Houthi Missile Attack Sets British Oil Tanker Ablaze in Gulf of Aden; Global Shipping Routes Impacted

The British oil tanker Marlin Luanda fell victim to a missile attack orchestrated by Yemen’s Houthi rebels, marking a significant escalation in regional tensions. The attack resulted in a fire engulfing the vessel, prompting an immediate and intensive response from Trafigura, the multinational company responsible for managing the tanker. With assistance from Indian, US, and French Navy vessels, the firefighting efforts were ultimately successful in extinguishing the blaze in one of the cargo tanks.

The Houthi rebels wasted no time in claiming responsibility for the attack, citing their motivation as a response to what they termed “American-British aggression against our country [Yemen]” while also expressing solidarity with the Palestinian people. This attack follows recent joint strikes by the United States and the United Kingdom against Houthi targets, undertaken in response to disruptions in the international shipping lane, further intensifying the already volatile situation in the region.

Military ships from India, the US, and France are now en route to provide additional support to the affected vessel. Thankfully, no injuries have been reported among the crew, bringing a glimmer of relief in the midst of heightened tensions.

The incident raises concerns about the safety of vessels navigating through one of the world’s busiest shipping lanes, with major shipping and oil companies opting to suspend transit through the Gulf of Aden. This disruption forces vessels to take alternate routes around the continent of Africa, causing significant delays and economic repercussions.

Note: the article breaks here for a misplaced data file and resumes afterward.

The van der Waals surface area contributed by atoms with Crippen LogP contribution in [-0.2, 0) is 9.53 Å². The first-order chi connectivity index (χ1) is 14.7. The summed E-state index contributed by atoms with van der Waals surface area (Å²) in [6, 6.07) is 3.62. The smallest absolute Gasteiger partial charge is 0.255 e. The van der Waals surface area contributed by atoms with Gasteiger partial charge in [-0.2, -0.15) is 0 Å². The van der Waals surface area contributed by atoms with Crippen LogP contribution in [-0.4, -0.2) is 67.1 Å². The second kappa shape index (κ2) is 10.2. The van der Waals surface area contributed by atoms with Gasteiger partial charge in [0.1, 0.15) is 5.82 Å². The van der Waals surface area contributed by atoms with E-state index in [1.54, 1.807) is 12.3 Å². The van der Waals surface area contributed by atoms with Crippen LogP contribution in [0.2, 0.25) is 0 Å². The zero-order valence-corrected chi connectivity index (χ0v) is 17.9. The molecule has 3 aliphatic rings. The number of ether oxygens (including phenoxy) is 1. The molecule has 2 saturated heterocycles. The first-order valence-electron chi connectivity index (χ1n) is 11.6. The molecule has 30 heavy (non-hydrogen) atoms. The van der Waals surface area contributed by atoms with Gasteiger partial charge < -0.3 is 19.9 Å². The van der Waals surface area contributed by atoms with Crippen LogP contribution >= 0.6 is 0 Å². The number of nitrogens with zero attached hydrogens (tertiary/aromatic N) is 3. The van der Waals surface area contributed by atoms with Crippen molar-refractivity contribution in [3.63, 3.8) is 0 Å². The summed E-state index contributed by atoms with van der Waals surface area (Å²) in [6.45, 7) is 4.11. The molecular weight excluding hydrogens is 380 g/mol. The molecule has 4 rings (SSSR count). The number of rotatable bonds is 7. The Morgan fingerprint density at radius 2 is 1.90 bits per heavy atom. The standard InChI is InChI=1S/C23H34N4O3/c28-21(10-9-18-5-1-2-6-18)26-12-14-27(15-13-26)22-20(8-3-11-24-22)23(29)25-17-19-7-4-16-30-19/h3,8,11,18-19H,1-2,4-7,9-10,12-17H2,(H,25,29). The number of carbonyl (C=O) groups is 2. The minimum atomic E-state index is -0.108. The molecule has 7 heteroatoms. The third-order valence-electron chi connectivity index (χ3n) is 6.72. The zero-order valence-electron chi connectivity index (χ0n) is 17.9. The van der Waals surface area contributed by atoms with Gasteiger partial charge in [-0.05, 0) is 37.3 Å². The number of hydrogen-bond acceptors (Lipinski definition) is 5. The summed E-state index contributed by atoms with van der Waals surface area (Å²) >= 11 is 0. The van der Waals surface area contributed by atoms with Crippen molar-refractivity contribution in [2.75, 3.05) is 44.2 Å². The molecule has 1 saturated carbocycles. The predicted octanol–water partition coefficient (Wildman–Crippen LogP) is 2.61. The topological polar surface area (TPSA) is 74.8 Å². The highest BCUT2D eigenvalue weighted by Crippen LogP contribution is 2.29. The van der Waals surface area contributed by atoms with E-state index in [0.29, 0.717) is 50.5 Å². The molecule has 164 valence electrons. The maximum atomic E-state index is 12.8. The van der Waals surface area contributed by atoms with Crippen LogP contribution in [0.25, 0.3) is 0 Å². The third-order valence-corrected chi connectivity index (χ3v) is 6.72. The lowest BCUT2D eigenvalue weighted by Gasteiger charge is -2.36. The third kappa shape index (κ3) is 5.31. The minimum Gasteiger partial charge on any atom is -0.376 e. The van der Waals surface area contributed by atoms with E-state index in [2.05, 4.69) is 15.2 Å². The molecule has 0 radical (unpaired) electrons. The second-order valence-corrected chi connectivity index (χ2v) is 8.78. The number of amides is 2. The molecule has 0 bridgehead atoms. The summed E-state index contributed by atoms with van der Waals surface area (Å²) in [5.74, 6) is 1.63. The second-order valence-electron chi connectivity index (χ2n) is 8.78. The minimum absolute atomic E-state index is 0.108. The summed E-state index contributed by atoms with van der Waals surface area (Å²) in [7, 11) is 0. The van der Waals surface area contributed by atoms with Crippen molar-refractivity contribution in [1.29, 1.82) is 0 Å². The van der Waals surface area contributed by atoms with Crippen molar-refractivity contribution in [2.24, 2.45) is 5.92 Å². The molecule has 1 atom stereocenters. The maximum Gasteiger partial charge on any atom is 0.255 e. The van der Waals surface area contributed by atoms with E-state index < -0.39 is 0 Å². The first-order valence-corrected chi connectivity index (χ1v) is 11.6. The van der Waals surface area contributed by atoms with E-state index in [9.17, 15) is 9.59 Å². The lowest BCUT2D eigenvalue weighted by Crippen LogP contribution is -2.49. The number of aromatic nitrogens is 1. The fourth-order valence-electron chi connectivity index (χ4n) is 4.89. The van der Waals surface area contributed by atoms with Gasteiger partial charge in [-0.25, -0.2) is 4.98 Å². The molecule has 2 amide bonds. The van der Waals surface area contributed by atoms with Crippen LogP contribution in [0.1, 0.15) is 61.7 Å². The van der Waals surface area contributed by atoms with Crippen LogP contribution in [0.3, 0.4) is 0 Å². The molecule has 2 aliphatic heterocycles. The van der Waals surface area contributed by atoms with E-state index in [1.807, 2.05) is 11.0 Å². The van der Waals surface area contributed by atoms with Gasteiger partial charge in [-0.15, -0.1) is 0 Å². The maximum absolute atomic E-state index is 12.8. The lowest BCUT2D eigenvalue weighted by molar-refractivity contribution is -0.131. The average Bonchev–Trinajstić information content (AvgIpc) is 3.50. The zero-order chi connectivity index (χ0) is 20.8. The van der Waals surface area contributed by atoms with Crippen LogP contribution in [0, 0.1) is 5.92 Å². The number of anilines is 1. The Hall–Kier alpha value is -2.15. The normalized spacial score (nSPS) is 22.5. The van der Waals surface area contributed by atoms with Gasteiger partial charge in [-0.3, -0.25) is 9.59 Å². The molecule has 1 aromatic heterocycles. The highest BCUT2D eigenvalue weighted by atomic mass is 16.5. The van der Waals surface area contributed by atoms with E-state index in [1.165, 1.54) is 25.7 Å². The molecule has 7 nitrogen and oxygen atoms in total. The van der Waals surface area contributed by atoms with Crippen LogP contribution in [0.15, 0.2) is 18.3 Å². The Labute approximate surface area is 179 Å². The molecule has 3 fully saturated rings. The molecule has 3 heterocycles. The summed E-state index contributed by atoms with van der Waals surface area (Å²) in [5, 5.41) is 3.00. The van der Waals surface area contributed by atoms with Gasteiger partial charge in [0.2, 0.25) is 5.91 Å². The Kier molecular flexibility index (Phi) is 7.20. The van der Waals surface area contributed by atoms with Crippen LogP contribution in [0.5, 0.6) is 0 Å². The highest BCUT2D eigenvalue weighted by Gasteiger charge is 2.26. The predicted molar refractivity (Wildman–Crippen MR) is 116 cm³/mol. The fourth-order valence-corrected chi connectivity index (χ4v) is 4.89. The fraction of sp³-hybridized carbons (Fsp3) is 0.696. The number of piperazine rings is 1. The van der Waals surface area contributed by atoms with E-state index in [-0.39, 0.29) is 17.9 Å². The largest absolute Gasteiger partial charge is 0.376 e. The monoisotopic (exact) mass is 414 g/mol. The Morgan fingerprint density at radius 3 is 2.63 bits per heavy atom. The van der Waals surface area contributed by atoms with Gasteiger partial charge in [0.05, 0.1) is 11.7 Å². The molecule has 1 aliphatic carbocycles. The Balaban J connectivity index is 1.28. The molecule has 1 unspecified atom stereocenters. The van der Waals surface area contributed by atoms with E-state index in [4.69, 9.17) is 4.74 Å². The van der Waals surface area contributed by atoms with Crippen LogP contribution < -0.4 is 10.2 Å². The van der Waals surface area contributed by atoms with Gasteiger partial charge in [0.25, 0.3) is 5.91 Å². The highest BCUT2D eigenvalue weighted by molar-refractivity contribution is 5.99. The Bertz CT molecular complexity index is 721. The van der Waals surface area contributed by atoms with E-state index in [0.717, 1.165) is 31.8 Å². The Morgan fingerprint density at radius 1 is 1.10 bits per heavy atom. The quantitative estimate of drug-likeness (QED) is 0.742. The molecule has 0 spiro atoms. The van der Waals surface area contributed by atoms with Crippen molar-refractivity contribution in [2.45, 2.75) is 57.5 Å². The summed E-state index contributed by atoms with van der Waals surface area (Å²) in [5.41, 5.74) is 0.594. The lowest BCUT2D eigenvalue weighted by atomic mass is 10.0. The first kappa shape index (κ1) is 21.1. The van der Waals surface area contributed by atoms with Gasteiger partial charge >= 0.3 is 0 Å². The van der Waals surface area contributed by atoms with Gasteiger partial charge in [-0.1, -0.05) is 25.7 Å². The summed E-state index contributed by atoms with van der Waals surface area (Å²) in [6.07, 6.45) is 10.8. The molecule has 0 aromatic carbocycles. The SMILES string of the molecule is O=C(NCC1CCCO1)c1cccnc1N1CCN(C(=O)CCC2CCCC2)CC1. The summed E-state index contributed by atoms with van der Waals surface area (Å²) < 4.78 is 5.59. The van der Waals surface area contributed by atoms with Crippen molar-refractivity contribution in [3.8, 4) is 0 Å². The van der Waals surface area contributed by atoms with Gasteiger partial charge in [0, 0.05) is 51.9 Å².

The ongoing conflict in Yemen between Houthi forces and a Saudi-backed coalition has already led to a severe humanitarian crisis, characterized by famine, economic turmoil, and extreme poverty. The situation further deteriorated when Houthi forces stormed the capital, Sanaa, in 2014, toppling the internationally recognized and Saudi-backed government, triggering a devastating civil war. Since 2015, a Saudi-led coalition has intervened in an attempt to curb Houthi advances, resulting in a conflict that has claimed up to 377,000 lives, according to a 2021 report by the United Nations Development Programme (UNDP).

The Houthi rebels, seen as a proxy of Iran, continue to target vessels in the Red Sea region, exploiting the tensions in the area without directly confronting major naval powers. The attack on Marlin Luanda comes as part of a series of Houthi assaults on commercial shipping, further complicating an already intricate regional landscape.

The UK government swiftly condemned the attacks as “completely unacceptable,” asserting the right to respond appropriately to safeguard international shipping interests. Meanwhile, the US Central Command, on top of rendering assistance to the affected vessel, conducted a defensive strike against a Houthi anti-ship missile aimed into the Red Sea.

This marks the first reported instance of the Houthis targeting a US military vessel rather than a commercial one. The vessel is now on its way to a safe harbor, providing a momentary respite in what appears to be an ongoing and deeply complex series of events in the Gulf of Aden

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